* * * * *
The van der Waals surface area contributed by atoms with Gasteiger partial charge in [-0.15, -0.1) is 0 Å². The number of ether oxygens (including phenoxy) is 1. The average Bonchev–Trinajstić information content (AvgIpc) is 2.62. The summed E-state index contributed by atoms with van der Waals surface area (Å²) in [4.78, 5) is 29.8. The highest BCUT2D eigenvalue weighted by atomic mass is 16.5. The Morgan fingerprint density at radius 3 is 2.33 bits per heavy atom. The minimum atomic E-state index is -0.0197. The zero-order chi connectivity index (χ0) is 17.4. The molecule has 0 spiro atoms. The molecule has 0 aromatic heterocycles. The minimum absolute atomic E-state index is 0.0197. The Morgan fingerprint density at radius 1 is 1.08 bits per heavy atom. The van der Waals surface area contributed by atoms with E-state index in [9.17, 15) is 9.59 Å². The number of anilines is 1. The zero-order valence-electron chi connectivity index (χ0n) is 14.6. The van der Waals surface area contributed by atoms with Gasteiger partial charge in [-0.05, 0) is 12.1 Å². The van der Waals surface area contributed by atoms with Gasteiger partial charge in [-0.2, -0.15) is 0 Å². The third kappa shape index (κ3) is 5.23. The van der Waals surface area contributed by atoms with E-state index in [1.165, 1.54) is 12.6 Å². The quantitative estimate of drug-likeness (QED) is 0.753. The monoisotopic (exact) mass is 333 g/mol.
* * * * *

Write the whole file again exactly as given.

The van der Waals surface area contributed by atoms with Gasteiger partial charge in [-0.15, -0.1) is 0 Å². The number of ether oxygens (including phenoxy) is 1. The average Bonchev–Trinajstić information content (AvgIpc) is 2.62. The summed E-state index contributed by atoms with van der Waals surface area (Å²) in [4.78, 5) is 29.8. The highest BCUT2D eigenvalue weighted by atomic mass is 16.5. The Morgan fingerprint density at radius 3 is 2.33 bits per heavy atom. The minimum atomic E-state index is -0.0197. The zero-order chi connectivity index (χ0) is 17.4. The molecule has 0 spiro atoms. The molecule has 0 aromatic heterocycles. The minimum absolute atomic E-state index is 0.0197. The Morgan fingerprint density at radius 1 is 1.08 bits per heavy atom. The van der Waals surface area contributed by atoms with E-state index in [9.17, 15) is 9.59 Å². The number of anilines is 1. The zero-order valence-electron chi connectivity index (χ0n) is 14.6. The van der Waals surface area contributed by atoms with Gasteiger partial charge in [-0.05, 0) is 12.1 Å². The van der Waals surface area contributed by atoms with Gasteiger partial charge in [-0.2, -0.15) is 0 Å². The third kappa shape index (κ3) is 5.23. The van der Waals surface area contributed by atoms with E-state index in [1.165, 1.54) is 12.6 Å². The quantitative estimate of drug-likeness (QED) is 0.753. The monoisotopic (exact) mass is 333 g/mol.